2. The next solution is what Camus called “The Leap of Faith,” an homage to Søren Kierkegaard (whose works were definitely a precursor to Camus’ own).  Basically the leap of faith in which Camus proposes is where in one recognizes the Absurd, but chooses to ignore it and affirm that there really is some purpose of higher meaning to everything.  This can be seen as the religious tendency (though it need not be tied directly to an organized religious or even theist belief system).  Camus rejected this too, as a kind of “philosophical suicide.”  Basically his rejection was in that making the leap of faith the individual has to actively sacrifice his/her ability to think intelligently about competing viewpoints or inherent contradictions in the systems.  
  3. The last option Camus proposed was an embracement of our own absurd situations.  Basically it lies in, that if we truly accept the absurdity of our existence, and that the universe is without any absolutes; a purely indifferent environment, then we are left to our own accords to creating and maintaining our own meanings as we will.  Essentially, we are truly free.  This is exactly what Kubrick is promoting in the Playboy interview response.  In the Myth of Sisyphus Camus states “Thus I draw from the absurd three consequences, which are my revolt, my freedom, and my passion. By the mere activity of consciousness I transform into a rule of life what was an invitation to death, and I refuse suicide”. (Where “suicide” would refer to both the physical act, and the “philosophical suicide” through the “leap of faith”).

At first glance an absurdist perspective of existence may not appear very appealing to many people, because a big part of it is accepting that the universe is not just challenging and dangerous, but that at the very core it is indifferent and without any real purpose.  This can come across as quite depressing.  But it is that flip that both Camus and Kubrick express that can actually make things seem so much better.  We are not accountable to anything beyond our own being.  Sure we might choose to (or not to) adhere to laws and rules set by society, but as a whole, we are our own instruments of purpose and meaning.  There is not absolute objective meaning to life and existence to which we must strive to affirm and confirm to, instead we define our own purposes in the finite mortal lives we live.  To me, and other people like Camus and Kubrick, this is the height of meaningful aspiration, it is freedom and our own light.

I believe that an absurdist perspective to the purpose and meaning in the universe is really the natural inclination of the non-theist minded among us.  In fact I think that the scientific pursuits of knowledge are themselves an affirmation of this view.  There may be many proposed purposes involved in scientific discourse and study, but I’d say, at its core, it is a kind of self-serving purpose, to know what can be known according to the constraints present within the system.  it doesn’t need be a faith in anything specific or defined, in fact it is very mutable and finite, but it is a meaning in itself.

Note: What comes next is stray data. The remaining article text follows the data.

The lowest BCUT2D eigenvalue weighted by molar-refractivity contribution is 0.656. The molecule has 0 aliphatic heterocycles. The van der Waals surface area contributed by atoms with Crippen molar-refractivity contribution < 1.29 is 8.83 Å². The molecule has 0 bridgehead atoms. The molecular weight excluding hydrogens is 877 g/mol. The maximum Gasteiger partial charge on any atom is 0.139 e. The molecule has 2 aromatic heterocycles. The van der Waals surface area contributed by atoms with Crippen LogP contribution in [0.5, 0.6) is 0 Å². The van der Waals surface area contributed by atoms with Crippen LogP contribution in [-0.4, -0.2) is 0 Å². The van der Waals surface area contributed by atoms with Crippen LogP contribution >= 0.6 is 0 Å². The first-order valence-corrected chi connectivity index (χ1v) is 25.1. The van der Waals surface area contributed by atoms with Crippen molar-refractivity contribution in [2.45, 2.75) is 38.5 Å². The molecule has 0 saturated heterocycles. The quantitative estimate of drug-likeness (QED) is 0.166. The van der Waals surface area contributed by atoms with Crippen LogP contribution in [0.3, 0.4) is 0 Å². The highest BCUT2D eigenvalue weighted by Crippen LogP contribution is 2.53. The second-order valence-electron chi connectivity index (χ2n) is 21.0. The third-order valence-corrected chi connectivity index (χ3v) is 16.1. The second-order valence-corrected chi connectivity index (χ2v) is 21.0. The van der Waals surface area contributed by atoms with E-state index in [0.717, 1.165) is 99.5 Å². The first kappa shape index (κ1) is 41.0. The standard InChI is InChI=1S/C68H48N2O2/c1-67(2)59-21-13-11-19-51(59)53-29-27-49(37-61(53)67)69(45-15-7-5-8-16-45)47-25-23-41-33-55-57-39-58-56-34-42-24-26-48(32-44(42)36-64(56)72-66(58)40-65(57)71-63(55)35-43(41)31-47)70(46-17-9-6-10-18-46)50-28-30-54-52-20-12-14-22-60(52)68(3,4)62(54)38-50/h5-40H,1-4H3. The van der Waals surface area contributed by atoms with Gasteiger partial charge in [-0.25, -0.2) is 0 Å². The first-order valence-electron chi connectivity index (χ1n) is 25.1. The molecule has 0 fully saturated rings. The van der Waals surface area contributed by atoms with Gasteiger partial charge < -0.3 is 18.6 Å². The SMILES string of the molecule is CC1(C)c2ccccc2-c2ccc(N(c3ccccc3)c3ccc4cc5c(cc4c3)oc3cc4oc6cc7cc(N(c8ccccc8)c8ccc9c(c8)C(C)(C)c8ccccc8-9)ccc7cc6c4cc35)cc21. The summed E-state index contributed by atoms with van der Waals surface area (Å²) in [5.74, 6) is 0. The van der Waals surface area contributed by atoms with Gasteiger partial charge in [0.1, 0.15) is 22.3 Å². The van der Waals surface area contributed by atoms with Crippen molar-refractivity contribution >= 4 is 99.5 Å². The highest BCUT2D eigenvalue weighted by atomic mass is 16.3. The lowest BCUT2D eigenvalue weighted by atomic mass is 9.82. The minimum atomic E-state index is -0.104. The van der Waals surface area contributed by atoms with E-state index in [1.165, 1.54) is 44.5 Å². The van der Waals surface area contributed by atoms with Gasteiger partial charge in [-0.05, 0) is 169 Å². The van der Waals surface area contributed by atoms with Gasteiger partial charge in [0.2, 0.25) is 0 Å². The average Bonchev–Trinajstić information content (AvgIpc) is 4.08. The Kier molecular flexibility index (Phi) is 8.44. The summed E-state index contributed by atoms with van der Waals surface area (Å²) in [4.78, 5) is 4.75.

Transcendence of ones absurd condition need not be the goal (that is essentially the “leap of faith” route).  In fact for Camus the affirmation of the Absurd was key to coming to the conclusion of personal subjective meaning and purpose (he saw no need to transcend this awareness).  That then is freedom.  I suppose that one could ask whether the sciences are trying to transcend an inherent absurdity on existence, but I would say they are not.  Good scientific practice does not actually affirm absolutes, but instead only states what has been regularly observed adhering to the same standards.  This created scientific “laws” but these need not be absolute.  There is always the black swan potential, that something will throw a proverbial stick in the spokes of the current train of thought.  In this way scientific discourse simply becomes a means of framing ourselves in the indifference that is the universe (and just think how much scientific study has demonstrated this indifference.  Lead might be a useful metal that we’d love to use, but that doesn’t change the fact that it is deadly to our physiology).

For me, and others like me, the Absurd is not a horrifying outlook that inevitably ends in our purposeless demise, but instead an open invitation to fill our lives with our own beauty, happiness, and light.  I need not a higher calling or God-head to guide my way, but pursue instead my own music and purpose till my time comes and is gone.

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~ by Nathaniel on September 20, 2010.